Tuesday, January 12, 2010
Macro Man only has time for a quickie this morning, as he faces an hour's journey each way to get fitted for a sports knee brace. At long last, his torn-ACL nightmare is nearly behind him (knock on wood), as he has been cleared to resume sporting activities next month.
Macro Man had to laugh last night at the resumption of an activity of an altogether different sort. Alcoa released "earnings" last night, and while the headline figure registered a slight miss (1c/share vs. 6c/share expected), the company seemed quite happy to pimp the greater-than-expected topline revenue angle. Given that cost-cutting has been a (one might argue the) major driver of industrial earnings beats, the fact that AA missed despite beating revenue estimates by more than 10% might be a trifle worrying. Macro Man also couldn't help but notice that Aloca's true earnings (helpfully highlighted by a white arrow, since Bloomberg didn't see fit to grace 'em with a red headline stripe) showed a loss of 27c/share.
Hmmmm. Is it too early to declare victory on non-prediction number four already?
Elsewhere, China continues to garner plaudits for the radical monetary tightening by the PBOC. The central bank actually let 1 year T bill yields rise 8 bps today, to 1.8434%. Following on from the rise in 3 month yields earlier this week, pictured below, it does seem as if the tightening campaign is underway. Macro Man choked on his cornflakes, though, when he saw that a DB research piece was entitled "Another decisive move by the PBOC toards liquidity tightening."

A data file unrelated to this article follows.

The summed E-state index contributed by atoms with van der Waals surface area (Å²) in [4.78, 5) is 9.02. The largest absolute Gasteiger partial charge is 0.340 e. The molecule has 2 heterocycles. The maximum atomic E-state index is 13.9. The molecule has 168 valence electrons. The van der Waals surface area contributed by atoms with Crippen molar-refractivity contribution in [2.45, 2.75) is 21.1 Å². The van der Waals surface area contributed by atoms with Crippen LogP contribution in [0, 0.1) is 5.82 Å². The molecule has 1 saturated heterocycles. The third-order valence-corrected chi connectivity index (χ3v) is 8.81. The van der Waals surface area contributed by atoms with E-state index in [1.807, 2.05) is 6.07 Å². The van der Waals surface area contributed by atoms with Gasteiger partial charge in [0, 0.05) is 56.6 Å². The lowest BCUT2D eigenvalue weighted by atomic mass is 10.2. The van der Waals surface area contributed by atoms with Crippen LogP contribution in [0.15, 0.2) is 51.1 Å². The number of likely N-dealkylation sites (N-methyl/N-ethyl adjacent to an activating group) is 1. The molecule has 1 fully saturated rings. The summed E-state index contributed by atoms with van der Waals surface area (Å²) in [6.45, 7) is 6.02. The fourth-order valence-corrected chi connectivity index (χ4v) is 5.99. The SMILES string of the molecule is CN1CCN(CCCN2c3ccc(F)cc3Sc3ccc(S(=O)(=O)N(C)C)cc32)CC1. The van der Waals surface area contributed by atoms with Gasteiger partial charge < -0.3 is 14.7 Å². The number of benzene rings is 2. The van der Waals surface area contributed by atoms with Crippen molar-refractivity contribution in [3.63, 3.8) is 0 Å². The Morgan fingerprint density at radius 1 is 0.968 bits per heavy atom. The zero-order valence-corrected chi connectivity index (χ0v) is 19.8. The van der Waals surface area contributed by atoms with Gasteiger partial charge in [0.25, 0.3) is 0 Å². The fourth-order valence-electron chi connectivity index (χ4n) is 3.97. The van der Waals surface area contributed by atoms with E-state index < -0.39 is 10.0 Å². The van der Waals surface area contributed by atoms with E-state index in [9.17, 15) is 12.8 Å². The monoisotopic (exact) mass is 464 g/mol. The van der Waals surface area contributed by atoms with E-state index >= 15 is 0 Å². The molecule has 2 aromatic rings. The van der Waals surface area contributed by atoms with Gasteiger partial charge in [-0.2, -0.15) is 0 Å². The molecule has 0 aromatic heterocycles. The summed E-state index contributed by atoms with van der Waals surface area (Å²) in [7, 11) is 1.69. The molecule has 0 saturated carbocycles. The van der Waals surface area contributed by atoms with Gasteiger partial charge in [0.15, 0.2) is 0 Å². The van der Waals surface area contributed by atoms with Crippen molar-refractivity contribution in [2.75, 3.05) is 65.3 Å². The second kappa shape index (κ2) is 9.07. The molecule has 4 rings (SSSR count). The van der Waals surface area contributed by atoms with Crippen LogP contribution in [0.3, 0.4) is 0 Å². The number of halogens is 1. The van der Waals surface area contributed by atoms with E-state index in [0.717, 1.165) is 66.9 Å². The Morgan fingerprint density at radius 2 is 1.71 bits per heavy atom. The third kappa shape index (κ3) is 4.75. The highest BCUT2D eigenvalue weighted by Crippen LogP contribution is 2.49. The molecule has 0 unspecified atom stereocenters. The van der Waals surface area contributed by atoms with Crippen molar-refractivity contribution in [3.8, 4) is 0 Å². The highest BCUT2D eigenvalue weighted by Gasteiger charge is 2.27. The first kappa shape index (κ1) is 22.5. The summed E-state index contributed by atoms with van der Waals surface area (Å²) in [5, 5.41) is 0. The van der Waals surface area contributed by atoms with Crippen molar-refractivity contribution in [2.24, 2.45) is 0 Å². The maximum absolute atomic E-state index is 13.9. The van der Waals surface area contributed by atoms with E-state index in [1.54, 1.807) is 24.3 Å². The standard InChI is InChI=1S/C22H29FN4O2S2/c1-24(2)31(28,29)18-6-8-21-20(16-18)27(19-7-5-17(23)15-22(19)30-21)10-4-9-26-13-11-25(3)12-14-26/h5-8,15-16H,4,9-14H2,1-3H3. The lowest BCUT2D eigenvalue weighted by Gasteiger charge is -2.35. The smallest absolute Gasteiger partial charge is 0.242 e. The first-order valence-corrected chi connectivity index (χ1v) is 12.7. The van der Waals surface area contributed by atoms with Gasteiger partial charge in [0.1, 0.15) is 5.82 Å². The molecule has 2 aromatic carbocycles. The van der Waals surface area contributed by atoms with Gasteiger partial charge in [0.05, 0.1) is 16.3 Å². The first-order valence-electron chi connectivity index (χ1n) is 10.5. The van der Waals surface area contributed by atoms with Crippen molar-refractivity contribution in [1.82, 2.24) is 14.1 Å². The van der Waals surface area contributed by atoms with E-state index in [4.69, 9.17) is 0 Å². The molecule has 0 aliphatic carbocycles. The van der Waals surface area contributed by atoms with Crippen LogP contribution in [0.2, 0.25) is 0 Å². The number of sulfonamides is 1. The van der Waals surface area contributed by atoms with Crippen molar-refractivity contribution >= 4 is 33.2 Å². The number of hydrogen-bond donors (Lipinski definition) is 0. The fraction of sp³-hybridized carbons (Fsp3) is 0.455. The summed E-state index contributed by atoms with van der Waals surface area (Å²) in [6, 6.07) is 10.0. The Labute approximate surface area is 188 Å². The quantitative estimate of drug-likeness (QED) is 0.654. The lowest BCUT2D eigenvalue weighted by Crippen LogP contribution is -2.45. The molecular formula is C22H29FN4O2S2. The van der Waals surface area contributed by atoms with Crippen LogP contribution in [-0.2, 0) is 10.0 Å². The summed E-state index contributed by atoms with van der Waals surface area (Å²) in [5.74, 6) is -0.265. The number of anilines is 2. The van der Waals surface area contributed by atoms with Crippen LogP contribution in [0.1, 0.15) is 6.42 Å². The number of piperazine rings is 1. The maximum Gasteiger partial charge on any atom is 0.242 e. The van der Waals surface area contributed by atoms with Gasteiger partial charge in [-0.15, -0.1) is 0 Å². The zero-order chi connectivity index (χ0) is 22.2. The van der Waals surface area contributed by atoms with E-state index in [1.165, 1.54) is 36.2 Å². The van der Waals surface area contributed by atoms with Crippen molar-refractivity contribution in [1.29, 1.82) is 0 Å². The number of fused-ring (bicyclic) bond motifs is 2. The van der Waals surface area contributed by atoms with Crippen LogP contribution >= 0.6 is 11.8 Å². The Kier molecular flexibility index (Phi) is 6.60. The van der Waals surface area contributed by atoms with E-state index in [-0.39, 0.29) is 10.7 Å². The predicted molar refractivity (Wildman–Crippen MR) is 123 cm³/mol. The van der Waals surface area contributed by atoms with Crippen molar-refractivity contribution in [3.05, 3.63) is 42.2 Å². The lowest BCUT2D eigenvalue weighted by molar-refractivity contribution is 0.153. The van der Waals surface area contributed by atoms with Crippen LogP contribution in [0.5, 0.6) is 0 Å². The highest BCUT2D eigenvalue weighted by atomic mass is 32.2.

Let's be clear. Moving bill yields by 4-8 bps when they are at least 8% below sequential real GDP growth is a lot of things....but decisive ain't one of 'em. Still, it's cued the usual frenzy to sell USD/CNY today. The market's pricing less than half a percent move in the next three months, so it's not a dreadful bet from a risk/reward perspective. Then again, in a country where an 8bp in one year yields is deemed "decisive", what would constitute a "modest" shift in the exchange rate regime? Would we need an electron microscope to observe it?